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Author Topic: 8 vs 16 vs 32bit MCUs  (Read 930 times)
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Hi all,

Having completed a good number of successful projects with AVRs and the Arduino IDE with a large number of I/O etc - I find it strange that I'm asking a question, to which I still don't truly understand.

What really, is the difference between an 8-bit MCU, a 16-bit etc etc? All the resources seem to point to PC related arguments of 32 vs 64bit processors. Most pages simply state larger = faster etc, fine - but why? Another example, 32bit PC processors have a 3.25GB RAM limit without a technique called some line like POE, I do not remember. Again, why are these limits imposed?

For example, how does an MCU with 8 bits create values larger than 255 - as clearly that is a binary 11111111. I have also read for example than an array is limited to 16 x 16 with an 8-bit MCU for a possible 256 values?
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Most pages simply state larger = faster etc, fine - but why?
Mainly because the registers that hold the data that the machine operates on is wider. Therefore you are operating on more data with one instruction and you don't have to load a byte do the operation and store it back in memory and repeat until you have processed as many bytes as you need. This is known as the width of the data bus.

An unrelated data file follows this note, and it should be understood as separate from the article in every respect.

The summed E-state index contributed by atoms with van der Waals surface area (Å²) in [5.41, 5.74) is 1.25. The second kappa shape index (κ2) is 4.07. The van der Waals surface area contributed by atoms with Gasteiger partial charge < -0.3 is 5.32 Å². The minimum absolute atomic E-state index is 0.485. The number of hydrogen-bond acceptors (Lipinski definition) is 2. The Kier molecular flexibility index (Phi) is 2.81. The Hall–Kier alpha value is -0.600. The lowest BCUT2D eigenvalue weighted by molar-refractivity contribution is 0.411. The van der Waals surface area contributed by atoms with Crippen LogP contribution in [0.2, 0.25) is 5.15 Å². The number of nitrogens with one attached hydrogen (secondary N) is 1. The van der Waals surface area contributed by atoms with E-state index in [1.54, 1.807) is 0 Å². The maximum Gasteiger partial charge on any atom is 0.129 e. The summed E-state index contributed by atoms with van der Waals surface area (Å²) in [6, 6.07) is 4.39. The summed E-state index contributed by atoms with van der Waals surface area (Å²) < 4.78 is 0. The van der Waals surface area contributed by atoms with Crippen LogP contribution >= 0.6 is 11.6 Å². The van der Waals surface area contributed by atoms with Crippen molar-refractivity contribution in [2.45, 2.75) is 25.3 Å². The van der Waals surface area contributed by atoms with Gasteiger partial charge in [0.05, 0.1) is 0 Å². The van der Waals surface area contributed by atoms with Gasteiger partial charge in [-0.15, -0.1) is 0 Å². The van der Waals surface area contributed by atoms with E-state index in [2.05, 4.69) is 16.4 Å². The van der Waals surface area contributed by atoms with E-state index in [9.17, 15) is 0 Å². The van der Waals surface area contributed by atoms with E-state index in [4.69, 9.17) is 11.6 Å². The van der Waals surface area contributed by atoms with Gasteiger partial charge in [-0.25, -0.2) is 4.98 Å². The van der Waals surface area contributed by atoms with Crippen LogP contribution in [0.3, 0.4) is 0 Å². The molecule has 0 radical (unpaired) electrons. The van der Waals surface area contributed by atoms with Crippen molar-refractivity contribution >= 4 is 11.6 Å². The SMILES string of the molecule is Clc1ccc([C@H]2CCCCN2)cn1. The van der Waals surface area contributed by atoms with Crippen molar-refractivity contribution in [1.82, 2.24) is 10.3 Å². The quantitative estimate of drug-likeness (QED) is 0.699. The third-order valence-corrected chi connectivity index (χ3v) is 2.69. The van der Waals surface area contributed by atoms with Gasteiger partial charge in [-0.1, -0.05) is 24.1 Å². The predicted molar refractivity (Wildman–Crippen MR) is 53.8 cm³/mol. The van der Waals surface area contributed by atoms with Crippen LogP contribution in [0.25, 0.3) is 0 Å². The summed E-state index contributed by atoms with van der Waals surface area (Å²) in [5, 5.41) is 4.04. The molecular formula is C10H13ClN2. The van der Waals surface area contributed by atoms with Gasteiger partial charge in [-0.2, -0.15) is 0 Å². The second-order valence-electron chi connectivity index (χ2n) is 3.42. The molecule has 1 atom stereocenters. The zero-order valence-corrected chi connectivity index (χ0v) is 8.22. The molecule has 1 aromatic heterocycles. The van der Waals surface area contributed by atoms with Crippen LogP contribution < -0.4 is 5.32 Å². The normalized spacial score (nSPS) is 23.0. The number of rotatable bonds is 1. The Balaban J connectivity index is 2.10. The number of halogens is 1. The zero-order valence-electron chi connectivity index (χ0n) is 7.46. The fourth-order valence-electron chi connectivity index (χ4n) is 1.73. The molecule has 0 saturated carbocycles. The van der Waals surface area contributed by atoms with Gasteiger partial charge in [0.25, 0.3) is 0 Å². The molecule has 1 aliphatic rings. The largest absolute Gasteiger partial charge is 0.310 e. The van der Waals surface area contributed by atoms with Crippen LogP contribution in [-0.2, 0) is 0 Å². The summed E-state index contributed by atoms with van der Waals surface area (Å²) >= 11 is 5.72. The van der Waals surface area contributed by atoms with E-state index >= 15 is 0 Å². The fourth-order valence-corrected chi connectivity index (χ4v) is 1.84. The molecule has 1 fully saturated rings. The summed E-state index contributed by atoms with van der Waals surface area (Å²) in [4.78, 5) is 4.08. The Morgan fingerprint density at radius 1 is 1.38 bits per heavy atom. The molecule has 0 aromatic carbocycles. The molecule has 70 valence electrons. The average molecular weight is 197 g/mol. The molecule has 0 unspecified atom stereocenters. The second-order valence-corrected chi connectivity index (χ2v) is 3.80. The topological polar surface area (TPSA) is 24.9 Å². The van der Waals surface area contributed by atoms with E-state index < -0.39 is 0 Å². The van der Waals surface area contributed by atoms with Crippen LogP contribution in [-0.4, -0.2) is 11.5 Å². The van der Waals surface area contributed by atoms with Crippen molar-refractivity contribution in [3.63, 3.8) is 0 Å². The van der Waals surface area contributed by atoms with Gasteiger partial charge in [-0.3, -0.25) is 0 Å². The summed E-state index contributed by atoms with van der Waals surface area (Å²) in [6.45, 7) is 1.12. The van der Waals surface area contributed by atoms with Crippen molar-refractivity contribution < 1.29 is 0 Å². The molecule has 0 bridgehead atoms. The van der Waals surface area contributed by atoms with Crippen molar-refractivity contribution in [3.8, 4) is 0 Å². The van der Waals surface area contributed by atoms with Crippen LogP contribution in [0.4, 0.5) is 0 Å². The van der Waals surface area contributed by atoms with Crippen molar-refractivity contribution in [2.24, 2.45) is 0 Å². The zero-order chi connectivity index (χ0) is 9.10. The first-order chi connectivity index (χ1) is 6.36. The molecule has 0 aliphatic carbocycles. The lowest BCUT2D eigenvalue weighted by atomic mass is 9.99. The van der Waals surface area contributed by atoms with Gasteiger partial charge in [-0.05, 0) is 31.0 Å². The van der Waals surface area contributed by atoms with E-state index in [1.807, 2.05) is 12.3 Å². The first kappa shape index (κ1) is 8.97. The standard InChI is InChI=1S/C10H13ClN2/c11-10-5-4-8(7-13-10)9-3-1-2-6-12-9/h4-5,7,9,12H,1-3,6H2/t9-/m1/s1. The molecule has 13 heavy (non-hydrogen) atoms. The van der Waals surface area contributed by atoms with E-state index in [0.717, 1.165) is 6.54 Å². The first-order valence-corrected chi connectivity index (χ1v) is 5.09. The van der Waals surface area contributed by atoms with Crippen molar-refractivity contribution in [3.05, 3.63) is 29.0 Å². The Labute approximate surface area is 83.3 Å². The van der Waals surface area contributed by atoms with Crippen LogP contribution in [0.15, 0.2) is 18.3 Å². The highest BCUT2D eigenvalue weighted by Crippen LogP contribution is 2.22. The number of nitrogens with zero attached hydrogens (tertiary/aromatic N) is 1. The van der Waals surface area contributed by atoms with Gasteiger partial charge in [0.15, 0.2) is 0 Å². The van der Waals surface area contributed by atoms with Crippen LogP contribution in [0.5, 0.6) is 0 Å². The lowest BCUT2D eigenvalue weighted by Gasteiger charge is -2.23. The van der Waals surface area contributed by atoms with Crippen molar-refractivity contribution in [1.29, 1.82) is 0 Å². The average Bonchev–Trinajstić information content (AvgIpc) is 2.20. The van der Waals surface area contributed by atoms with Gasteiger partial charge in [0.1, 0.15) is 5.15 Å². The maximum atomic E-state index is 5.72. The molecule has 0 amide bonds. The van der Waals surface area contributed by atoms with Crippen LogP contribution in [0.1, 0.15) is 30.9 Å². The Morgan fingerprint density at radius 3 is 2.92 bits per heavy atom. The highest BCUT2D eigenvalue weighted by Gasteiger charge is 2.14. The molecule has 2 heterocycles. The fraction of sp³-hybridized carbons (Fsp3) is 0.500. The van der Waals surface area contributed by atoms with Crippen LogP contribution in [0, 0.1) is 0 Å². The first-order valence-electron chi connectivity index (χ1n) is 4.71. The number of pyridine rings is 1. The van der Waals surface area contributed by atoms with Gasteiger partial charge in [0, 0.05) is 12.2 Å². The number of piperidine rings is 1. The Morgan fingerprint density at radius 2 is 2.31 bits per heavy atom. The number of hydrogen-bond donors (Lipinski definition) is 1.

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Another example, 32bit PC processors have a 3.25GB RAM limit without a technique
The amount of memory you can directly access is defined by the width of the data bus. On an 8 bit machine this was 16 bits allowing you to only access 64K of memory. The instructions that say load or store this memory only take a 16 bit address as an argument. So 32 bit processors have a much wider address bus as well as a data bus.

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how does an MCU with 8 bits create values larger than 255
By splitting it up over a number of bytes.
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Thanks for the response - there's a little piece of logic in my head that is finding it hard to understand how on an 8-bit MCU, there are other features that are higher bit values. Not so much for example the ADC, as the result is simply split up over a number of bytes, as you have explained - but things like addresses for external RAM, how can this be 16bit with an 8bit MCU.

Clearly that logic isn't correct, as it works however.

So, i've always thought a byte is 8 bits - but, on a 16bit MCU - would that make a byte 16 bits?

Also, any input regarding array sizes and maximums?
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32bit PC processors have a 3.25GB RAM limit without a technique called some line like POE,
A 32-bit processor normally (always?) also has a 32-bit address bus. 2^32 is about 4.29gig so that's the limit of addressing unless you want to get into bank switching or MMUs. On a PC I think the 3.25 limit is for other reasons, maybe a gig is used by the OS or something.